If you haven’t heard of longtime Flash developer Paul Yanez, there’s a good chance you’ve likely seen some of his work over the past few months. Yanez creates web-based flash media players that interact with the Internet’s top video sites, and many of them have been written up on top blogs like TechCrunch, Mashable, DownloadSquad, and NewTeeVee. His latest creation is an online media player for Hulu, which brings an Apple TV-esque experience to Hulu videos. Yanez has created a number of media players for various online video and image sharing properties which bring desktop-like functionality to browsing and playing files on those networks. But he has loftier aspirations for his project.
Each of these applications, however, is really just a proof-of-concept for the “Web Media Player Framework” that Yanez is trying to create. According to Yanez, the way videos are displayed now is broken. Requiring users to navigate from page to page on multiple sites isn’t as intuitive as what we’re used to from television. Instead, users should be able to browse multiple videos from multiple sources from within a single player.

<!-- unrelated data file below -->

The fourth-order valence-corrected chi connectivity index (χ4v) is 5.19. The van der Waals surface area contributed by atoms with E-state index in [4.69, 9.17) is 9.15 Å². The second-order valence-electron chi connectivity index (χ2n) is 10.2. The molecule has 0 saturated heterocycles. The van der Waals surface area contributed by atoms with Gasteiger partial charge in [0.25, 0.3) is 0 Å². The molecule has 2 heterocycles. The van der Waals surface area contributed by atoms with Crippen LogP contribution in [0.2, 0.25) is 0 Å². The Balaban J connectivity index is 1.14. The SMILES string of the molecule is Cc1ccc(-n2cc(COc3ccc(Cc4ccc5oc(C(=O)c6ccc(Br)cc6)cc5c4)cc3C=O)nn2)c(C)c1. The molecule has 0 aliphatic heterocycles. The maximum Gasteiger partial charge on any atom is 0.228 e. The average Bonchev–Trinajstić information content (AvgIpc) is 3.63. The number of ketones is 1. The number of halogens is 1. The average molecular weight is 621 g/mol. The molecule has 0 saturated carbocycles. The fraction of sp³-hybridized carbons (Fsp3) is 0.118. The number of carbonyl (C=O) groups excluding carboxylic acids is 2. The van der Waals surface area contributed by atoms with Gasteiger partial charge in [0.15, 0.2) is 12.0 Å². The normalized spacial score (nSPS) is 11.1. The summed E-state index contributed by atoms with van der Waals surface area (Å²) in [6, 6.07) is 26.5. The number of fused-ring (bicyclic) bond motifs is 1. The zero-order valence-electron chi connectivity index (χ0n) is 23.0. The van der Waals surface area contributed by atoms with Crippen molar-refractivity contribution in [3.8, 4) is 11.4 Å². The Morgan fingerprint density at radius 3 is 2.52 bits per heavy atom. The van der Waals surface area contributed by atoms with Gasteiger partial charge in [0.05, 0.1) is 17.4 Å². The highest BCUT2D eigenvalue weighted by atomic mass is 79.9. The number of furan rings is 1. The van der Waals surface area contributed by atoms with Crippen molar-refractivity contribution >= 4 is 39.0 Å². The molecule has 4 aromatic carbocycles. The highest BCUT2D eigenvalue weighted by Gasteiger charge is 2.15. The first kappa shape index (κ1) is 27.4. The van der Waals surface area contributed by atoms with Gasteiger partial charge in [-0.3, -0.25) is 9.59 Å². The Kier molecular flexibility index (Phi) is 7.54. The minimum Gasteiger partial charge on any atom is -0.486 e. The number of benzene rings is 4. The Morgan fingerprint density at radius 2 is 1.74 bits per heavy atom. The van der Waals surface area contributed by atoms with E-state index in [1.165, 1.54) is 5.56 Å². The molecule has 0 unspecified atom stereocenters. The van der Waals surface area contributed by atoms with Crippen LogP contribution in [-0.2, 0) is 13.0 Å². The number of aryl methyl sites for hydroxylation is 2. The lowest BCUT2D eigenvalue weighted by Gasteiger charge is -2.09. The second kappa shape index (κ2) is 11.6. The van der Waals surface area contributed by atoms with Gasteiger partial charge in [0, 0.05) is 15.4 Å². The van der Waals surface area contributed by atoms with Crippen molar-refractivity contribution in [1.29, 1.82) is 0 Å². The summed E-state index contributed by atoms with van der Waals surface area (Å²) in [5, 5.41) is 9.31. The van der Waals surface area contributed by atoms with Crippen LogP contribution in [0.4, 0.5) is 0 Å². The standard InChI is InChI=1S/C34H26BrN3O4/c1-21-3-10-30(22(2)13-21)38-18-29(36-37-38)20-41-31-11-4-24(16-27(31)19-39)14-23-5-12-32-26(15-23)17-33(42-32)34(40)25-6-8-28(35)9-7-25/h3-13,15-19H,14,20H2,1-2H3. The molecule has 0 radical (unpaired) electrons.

Writing about Hulu, Yanez says, “a video player that is capable of multi video plays is necessary for Hulu because the main complaint against embedding individual videos is that it causes the page to have endless scrolling. I believe Hulu needs to have an embeddable player unlike that of a YouTube, mainly because players like that are meant for web page viewing of short length videos and are not scalable to contain large volumes of videos.”
His experimental multi video players are a solution for that problem. His goal with the media player framework is to build a single media player that is capable of sucking videos from any online source and display them in a way that is TV-like and familiar to users. Yanez also hopes to create a player that can be used on multimedia devices like the Nintendo Wii.
“My goal is to build a media player that integrates with all web video, be easy to use, have a television style feel and have capabilities to be fully integrated with multimedia devices such as the Wii and mobile phones,” he writes. “The television without a doubt was one of the biggest inventions of the 20th century. I believe web video is going to be one of the biggest breakthrough’s in the 21st century.”
In July, when Yanez first released his Joost player, NewTeeVee suggested that Joost should hire him to create a web-based version of their player. We agree. Even better, Sling Media or Tivo should hire Yanez to create a player for the Slingbox that can suck videos off the web and put them on our TVs.